“The very foundation of cryptocurrency is one that is antithetical to global regulation and the centralized financial system that regulators seek to uphold and protect.”
This year has witnessed a raft of new draft legislation aimed at the crypto industry. In the US, Congress negotiations have been underway since Biden’s March 9 executive order on responsible digital asset development, with a strong focus on USD-backed or pegged stablecoins.
One bill under discussion will require a 1-to-1 reserve backing for USD pegged stablecoin providers, while a second would force full disclosure of reserve assets by USD stablecoin providers. Now, a third bill is under discussion that would be extremely limiting for USD algorithmic stablecoins.
This legislation would reportedly see the US Securities and Exchange Commission (SEC) introduce a two-year ban on the creation or issuance of new algorithmic stablecoins, while the regulator gets to grips with what it sees as a dangerous threat to the global financial ecosystem.
This bill refers specifically to “endogenously” collateralized stablecoins: a term that refers to stablecoins whose value is secured by another digital asset created specifically for that purpose. In other words, this new ban applies to algorithmic stablecoins like UST — which infamously lost its 1:1 USD peg in early May, crashing to $0.006 within a little over a month. The now-defunct token took out $60 billion with it almost overnight and sparked a wider, $600 billion crypto crash.
Considering the devastating impact that the UST crash has had on investors globally, it’s unsurprising that global regulators are concerned. Indeed, the US is far from alone in its wish to regulate crypto. The EU is readying to publish its long-awaited Markets in Crypto Assets Regulation Act (MiCA), which will reportedly require crypto companies to register with the authorities, hold sufficient capital to back stablecoins, and offer clear information to new investors.
Centralized regulation is antithetical to crypto
Many in the industry are welcoming some or all of these regulations. However, we should be cautious. Governments around the world are clearly now recognizing the emergence of crypto, which is slowly becoming “too big to fail” - not least because institutional investors are increasingly entering the market. And of course, looking after the interests of institutional investors is among the top priorities of global regulators.
As most will know, Bitcoin was founded in 2009 as a direct result of the corruption that led to the global financial crisis (GFC) of 2008/09. The illegal and unethical lending practices of global banks led to a catastrophic financial downturn that robbed millions of people of their jobs, savings, homes, and more. It also led to enormous government bail-outs of these institutions and the beginning of loose monetary policies throughout the West that have led us, with the help of a global pandemic, directly into the inflationary spiral we face today.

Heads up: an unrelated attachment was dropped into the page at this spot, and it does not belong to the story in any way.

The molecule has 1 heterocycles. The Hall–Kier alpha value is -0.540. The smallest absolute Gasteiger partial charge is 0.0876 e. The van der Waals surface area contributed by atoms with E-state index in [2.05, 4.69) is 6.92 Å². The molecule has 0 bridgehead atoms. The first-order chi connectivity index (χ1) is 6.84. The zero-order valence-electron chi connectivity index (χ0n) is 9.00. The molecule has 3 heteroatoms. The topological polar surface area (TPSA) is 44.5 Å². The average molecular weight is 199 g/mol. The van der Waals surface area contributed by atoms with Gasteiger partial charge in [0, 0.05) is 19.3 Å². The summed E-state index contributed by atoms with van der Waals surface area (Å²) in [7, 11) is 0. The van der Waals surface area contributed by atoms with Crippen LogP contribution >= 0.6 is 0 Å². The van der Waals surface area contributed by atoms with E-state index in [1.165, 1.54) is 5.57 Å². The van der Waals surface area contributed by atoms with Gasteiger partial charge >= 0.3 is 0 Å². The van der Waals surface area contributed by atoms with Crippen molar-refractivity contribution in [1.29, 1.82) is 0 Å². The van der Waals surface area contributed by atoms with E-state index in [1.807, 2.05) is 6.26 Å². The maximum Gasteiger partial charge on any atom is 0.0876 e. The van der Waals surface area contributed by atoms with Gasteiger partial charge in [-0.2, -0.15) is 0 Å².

The founders of Bitcoin saw and predicted all of this and, in response, created a totally decentralized monetary system that could not be controlled or corrupted by any government, organization, or individual. They recognized the shortcomings of financial institutions - including the regulators that allowed the conditions of the GFC to arise - and sought a people-powered alternative. As such, the very foundation of cryptocurrency is one that is antithetical to global regulation and the centralized financial system that regulators seek to uphold and protect.
Self-regulation drives innovation
This is not to say, however, that the industry should not be regulated. Lessons should and are being learned following the devastating crash of UST and the many tokens, hacks, and exploits that have come before and after it. But this is coming from the inside.
Unlike traditional finance, the crypto industry is still largely a community of builders interested solely in innovation and progress. Indeed, while the SEC proposes a 24-month ban simply so it can understand what an algorithmic stablecoin is, these builders have already moved on from UST.
Led by founders and investors like Sam Bankman-Fried, the industry has already implemented significant changes, with a focus on consolidating failed centralized platforms and bringing them back into the fold of decentralized finance - where crypto belongs. Meanwhile, innovators are building new kinds of “stable” tokens backed by assets more meaningful than fast depreciating fiat currency.
At Laguna Labs, we’ve been working on a “flatcoin” - a type of token that holds its purchasing power from the moment it’s bought, to the moment it’s sold. Our flatcoin - Nuon - is pegged to a basket of consumer goods and services that represent the rising cost of an average person’s standard of living - a far more accurate representation of value for the average person than $1.
Nuon holds its peg via a dynamically adjusting algorithm. Unlike UST, though, it is fully collateralized by exogenous tokens like BTC and ETH. Most importantly, though, Nuon is entirely decentralized. This is because, like the founders of Bitcoin, we believe that crypto should operate outside of the realm of traditional finance.
We and other innovators like us believe that crypto should offer real and viable alternatives for average people to transact, save and invest in a way that preserves, protects, and grows their wealth, privacy, and independence. This is the type of innovation that is essential in a thriving economy and which is at risk of being crushed by the blunt instrument of centralized regulation.